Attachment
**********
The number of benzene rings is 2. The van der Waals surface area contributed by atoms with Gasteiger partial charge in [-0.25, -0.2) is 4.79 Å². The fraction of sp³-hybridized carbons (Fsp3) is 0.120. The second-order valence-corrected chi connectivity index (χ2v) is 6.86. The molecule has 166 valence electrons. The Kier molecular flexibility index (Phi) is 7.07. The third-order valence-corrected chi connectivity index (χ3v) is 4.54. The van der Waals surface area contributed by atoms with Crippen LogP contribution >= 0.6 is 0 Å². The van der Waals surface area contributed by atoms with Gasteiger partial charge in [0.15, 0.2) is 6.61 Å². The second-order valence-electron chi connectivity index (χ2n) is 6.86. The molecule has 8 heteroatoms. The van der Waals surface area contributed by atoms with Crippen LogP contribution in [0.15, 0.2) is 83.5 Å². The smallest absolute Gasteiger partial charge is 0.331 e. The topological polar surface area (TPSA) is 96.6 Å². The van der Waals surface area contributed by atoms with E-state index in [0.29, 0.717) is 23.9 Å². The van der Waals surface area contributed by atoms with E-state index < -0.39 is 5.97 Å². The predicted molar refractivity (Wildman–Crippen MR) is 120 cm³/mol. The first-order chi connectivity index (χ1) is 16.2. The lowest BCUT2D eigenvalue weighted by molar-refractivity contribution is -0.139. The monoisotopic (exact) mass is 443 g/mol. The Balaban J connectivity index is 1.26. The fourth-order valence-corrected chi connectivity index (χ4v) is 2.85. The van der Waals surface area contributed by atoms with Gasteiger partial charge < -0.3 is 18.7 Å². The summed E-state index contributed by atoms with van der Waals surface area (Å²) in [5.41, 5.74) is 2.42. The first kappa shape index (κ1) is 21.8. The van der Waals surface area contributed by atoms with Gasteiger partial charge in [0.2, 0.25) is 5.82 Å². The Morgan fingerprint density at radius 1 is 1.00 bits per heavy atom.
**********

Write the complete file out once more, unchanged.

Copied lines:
The number of benzene rings is 2. The van der Waals surface area contributed by atoms with Gasteiger partial charge in [-0.25, -0.2) is 4.79 Å². The fraction of sp³-hybridized carbons (Fsp3) is 0.120. The second-order valence-corrected chi connectivity index (χ2v) is 6.86. The molecule has 166 valence electrons. The Kier molecular flexibility index (Phi) is 7.07. The third-order valence-corrected chi connectivity index (χ3v) is 4.54. The van der Waals surface area contributed by atoms with Crippen LogP contribution >= 0.6 is 0 Å². The van der Waals surface area contributed by atoms with Gasteiger partial charge in [0.15, 0.2) is 6.61 Å². The second-order valence-electron chi connectivity index (χ2n) is 6.86. The molecule has 8 heteroatoms. The van der Waals surface area contributed by atoms with Crippen LogP contribution in [0.15, 0.2) is 83.5 Å². The smallest absolute Gasteiger partial charge is 0.331 e. The topological polar surface area (TPSA) is 96.6 Å². The van der Waals surface area contributed by atoms with E-state index in [0.29, 0.717) is 23.9 Å². The van der Waals surface area contributed by atoms with E-state index < -0.39 is 5.97 Å². The predicted molar refractivity (Wildman–Crippen MR) is 120 cm³/mol. The first-order chi connectivity index (χ1) is 16.2. The lowest BCUT2D eigenvalue weighted by molar-refractivity contribution is -0.139. The monoisotopic (exact) mass is 443 g/mol. The Balaban J connectivity index is 1.26. The fourth-order valence-corrected chi connectivity index (χ4v) is 2.85. The van der Waals surface area contributed by atoms with Gasteiger partial charge < -0.3 is 18.7 Å². The summed E-state index contributed by atoms with van der Waals surface area (Å²) in [5.41, 5.74) is 2.42. The first kappa shape index (κ1) is 21.8. The van der Waals surface area contributed by atoms with Gasteiger partial charge in [0.2, 0.25) is 5.82 Å². The Morgan fingerprint density at radius 1 is 1.00 bits per heavy atom.